COLUMBIA — On the field at Walton Stadium during an early-season soccer game, a Missouri player wearing a white No. 21 jersey trotted onto the field for a substitution. In the stands, fans applauded the newest Tiger on the pitch. Above the fans, confusion reigned supreme in the press box. There wasn’t a No. 21 on the Missouri roster.
Who was this mystery player gliding around the field at forward for Missouri?
“That’s Mallory,” someone finally said.
Mallory Forst, a junior, is listed as No. 1 on the roster, the number she dons when wearing her light blue goalkeeper’s jersey.
This season, Forst was relegated to a backup role at goalie after starting at the position last year, but she has played in several games as a forward while also seeing some time in goal in relief of this year’s starter, sophomore Tasha Dittamore.
“(Mallory is) a good role model for our team,” Missouri coach Bryan Blitz said. “The team comes first, and she sacrificed for the team ... it would be hard for a lot of people.”
After a preseason competition for the starting goalkeeper job, Dittamore was named the starter just before the first game. Aware of Forst’s ability to play in the field, Blitz talked with her about playing forward to add depth.
“Early in the day, Coach Blitz said Tasha had the starting job for now,” Forst said. “Later, he called me and brought me into his office. He said, ‘It’s totally up to you, but would you like to play some at forward?’ If I’m not in goal, I want to be in the game, so I said yes.”
Forst has a history of playing both as a forward and a keeper, depending on her team’s needs. Forst exclusively played forward until midway through her seventh grade year, when her team’s goalie was injured. She then stepped in and filled the void. In high school, at St. Joseph’s Academy in Ballwin, Mo., Forst played both positions.
While Missouri coaches recognized Forst’s ability to play forward, they recruited her primarily as a goalkeeper.
“I think initially we looked at Mallory as a goalkeeper and just with that extra benefit she played on the field,” Blitz said.
After playing three games in goal as a freshman, Forst was the starting goalie during her sophomore season. She started 17 of Missouri’s 19 games and recorded shutouts in her first four collegiate outings. Forst posted a 1.50 goals against average last year.
This season, while Missouri has started 4-2, Forst has played 159 minutes in goal and 108 minutes at forward. She also leads the team in an interesting category: jerseys.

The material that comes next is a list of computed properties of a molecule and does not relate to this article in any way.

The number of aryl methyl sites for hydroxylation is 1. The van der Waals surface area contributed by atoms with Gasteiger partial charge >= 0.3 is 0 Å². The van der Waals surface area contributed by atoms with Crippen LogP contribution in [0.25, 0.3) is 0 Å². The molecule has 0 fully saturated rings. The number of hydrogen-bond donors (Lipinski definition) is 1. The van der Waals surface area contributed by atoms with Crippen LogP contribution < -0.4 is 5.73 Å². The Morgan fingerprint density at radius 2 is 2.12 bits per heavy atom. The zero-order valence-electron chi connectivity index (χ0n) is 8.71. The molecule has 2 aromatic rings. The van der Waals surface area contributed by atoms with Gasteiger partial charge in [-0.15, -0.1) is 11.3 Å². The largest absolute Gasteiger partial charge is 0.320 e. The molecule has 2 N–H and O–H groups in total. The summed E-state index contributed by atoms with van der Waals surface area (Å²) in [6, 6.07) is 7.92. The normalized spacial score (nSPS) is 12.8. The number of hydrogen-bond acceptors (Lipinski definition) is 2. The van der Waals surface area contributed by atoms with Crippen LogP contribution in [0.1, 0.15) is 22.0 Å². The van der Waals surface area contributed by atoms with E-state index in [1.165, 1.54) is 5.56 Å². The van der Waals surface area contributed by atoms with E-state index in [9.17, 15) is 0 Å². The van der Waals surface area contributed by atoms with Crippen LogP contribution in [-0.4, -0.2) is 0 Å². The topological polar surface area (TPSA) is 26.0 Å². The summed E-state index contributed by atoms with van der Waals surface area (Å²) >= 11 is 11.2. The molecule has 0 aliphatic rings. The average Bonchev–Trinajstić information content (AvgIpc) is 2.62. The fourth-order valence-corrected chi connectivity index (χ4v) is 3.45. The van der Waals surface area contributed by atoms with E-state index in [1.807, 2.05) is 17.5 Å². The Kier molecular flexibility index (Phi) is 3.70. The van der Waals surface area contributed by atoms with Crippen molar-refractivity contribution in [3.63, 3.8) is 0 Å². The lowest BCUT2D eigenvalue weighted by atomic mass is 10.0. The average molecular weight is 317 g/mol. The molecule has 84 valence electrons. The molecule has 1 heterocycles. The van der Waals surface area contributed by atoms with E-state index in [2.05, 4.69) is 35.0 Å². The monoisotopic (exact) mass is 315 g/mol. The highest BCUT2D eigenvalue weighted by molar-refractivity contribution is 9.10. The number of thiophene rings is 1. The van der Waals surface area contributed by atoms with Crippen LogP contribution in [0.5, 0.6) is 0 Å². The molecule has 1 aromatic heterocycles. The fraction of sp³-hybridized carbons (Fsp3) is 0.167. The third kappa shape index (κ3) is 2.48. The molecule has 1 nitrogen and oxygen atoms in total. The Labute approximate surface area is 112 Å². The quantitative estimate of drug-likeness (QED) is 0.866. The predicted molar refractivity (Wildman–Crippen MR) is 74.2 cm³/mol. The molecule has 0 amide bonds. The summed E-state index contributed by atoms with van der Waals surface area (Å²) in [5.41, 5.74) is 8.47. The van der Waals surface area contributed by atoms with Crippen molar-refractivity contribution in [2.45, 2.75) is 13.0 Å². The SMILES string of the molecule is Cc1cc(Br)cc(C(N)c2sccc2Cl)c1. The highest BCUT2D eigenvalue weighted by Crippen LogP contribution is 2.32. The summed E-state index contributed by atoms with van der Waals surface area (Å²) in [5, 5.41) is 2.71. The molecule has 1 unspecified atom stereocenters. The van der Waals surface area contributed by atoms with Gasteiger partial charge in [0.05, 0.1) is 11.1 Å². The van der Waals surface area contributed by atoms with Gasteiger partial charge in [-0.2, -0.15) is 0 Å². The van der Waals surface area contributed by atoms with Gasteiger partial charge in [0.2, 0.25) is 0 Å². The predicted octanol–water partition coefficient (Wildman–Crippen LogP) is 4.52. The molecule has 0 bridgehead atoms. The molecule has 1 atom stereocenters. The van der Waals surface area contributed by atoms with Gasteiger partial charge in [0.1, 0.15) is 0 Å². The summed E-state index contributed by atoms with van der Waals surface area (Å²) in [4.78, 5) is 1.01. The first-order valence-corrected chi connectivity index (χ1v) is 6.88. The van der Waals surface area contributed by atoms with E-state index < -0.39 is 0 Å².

“I have more jerseys than anybody on the team,” Forst said.
Forst has three goalkeeper jerseys, including the light blue color she helped pick out a few years ago, as well as the white and black jerseys regular players have. She wears whichever one the team needs her to wear.
Sometimes she has to switch on the fly. Friday night, playing at No. 1 Stanford, Forst was wearing her white jersey and playing forward when Dittamore collided with Stanford’s Kelley O’Hara and was injured. Those on the Missouri sideline formed a wall around Forst while she changed into her goalkeeper’s jersey. Seconds later, she was in goal against the nation’s top-ranked team.
“Quite an entrance,” Forst said.
With Dittamore hurt, Forst also started Sunday’s game against No. 3 Santa Clara and made six saves. Although Missouri lost both games by one goal, Blitz said Forst was impressive against tough competition.
“Mallory really stepped up and played very well, especially on Sunday against Santa Clara,” Blitz said. “Friday she had to come right off the bench and play. She handled it very well. She was composed.”
Besides filling in for Dittamore in goal, Forst has helped Dittamore in practice. Dittamore said they help each other out when they are having off days. Forst said she focuses on encouraging her teammate.
“I encourage her more than I teach her,” Forst said. “We work pretty well together.”
Dittamore said she appreciates Forst’s personality.
“Mallory is one of the nicest people I’ve ever met in my life,” Dittamore said. “She’s never crabby.”
Blitz said Forst is good at building relationships with her teammates.
“She’s very connected off the field,” Blitz said. “She’s one of our popular players because she can connect with a lot of different players on our team.”
Out in the field, Blitz said Forst has found a way to excel as a forward. She has fired off three shots in her time at forward.
“Mallory’s a competitor,” Blitz said. “I think she wants to be a goalkeeper first but she’s such a team player ... she wants to help out the team. Right now it’s not in goal, it’s out in the field.”